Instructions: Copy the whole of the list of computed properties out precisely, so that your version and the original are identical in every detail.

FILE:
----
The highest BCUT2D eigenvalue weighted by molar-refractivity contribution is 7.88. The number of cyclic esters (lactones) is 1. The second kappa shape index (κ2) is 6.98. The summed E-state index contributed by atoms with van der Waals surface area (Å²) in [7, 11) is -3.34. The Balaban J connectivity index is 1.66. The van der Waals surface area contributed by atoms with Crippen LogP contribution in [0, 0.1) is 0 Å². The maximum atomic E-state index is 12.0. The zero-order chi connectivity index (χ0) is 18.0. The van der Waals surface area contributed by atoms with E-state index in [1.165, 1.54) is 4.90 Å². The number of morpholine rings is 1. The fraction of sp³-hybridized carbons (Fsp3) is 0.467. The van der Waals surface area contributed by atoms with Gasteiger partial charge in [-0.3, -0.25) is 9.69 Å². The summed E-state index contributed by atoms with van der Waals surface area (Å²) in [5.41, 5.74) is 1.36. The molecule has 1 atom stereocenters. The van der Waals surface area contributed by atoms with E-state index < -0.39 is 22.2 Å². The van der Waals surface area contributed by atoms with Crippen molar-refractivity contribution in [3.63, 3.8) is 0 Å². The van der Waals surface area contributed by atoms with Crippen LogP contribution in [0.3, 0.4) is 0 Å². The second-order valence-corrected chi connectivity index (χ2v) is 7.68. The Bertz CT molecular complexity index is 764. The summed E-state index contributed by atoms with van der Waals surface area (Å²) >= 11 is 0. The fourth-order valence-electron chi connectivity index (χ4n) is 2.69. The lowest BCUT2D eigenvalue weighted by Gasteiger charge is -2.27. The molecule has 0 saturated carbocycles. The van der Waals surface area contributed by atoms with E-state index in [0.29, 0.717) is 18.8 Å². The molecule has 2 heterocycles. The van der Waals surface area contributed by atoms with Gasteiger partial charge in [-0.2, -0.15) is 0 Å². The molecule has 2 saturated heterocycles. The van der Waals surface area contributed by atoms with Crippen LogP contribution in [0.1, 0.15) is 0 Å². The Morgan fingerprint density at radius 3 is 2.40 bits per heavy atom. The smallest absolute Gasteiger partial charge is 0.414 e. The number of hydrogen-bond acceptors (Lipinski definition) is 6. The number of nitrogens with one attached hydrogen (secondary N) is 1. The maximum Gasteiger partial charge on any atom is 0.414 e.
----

The highest BCUT2D eigenvalue weighted by molar-refractivity contribution is 7.88. The number of cyclic esters (lactones) is 1. The second kappa shape index (κ2) is 6.98. The summed E-state index contributed by atoms with van der Waals surface area (Å²) in [7, 11) is -3.34. The Balaban J connectivity index is 1.66. The van der Waals surface area contributed by atoms with Crippen LogP contribution in [0, 0.1) is 0 Å². The maximum atomic E-state index is 12.0. The zero-order chi connectivity index (χ0) is 18.0. The van der Waals surface area contributed by atoms with E-state index in [1.165, 1.54) is 4.90 Å². The number of morpholine rings is 1. The fraction of sp³-hybridized carbons (Fsp3) is 0.467. The van der Waals surface area contributed by atoms with Gasteiger partial charge in [-0.3, -0.25) is 9.69 Å². The summed E-state index contributed by atoms with van der Waals surface area (Å²) in [5.41, 5.74) is 1.36. The molecule has 1 atom stereocenters. The van der Waals surface area contributed by atoms with E-state index < -0.39 is 22.2 Å². The van der Waals surface area contributed by atoms with Crippen molar-refractivity contribution in [3.63, 3.8) is 0 Å². The van der Waals surface area contributed by atoms with Crippen LogP contribution in [0.3, 0.4) is 0 Å². The second-order valence-corrected chi connectivity index (χ2v) is 7.68. The Bertz CT molecular complexity index is 764. The summed E-state index contributed by atoms with van der Waals surface area (Å²) >= 11 is 0. The fourth-order valence-electron chi connectivity index (χ4n) is 2.69. The lowest BCUT2D eigenvalue weighted by Gasteiger charge is -2.27. The molecule has 0 saturated carbocycles. The van der Waals surface area contributed by atoms with E-state index in [0.29, 0.717) is 18.8 Å². The molecule has 2 heterocycles. The van der Waals surface area contributed by atoms with Gasteiger partial charge in [-0.2, -0.15) is 0 Å². The molecule has 2 saturated heterocycles. The van der Waals surface area contributed by atoms with Crippen LogP contribution in [0.1, 0.15) is 0 Å². The Morgan fingerprint density at radius 3 is 2.40 bits per heavy atom. The smallest absolute Gasteiger partial charge is 0.414 e. The number of hydrogen-bond acceptors (Lipinski definition) is 6. The number of nitrogens with one attached hydrogen (secondary N) is 1. The maximum Gasteiger partial charge on any atom is 0.414 e.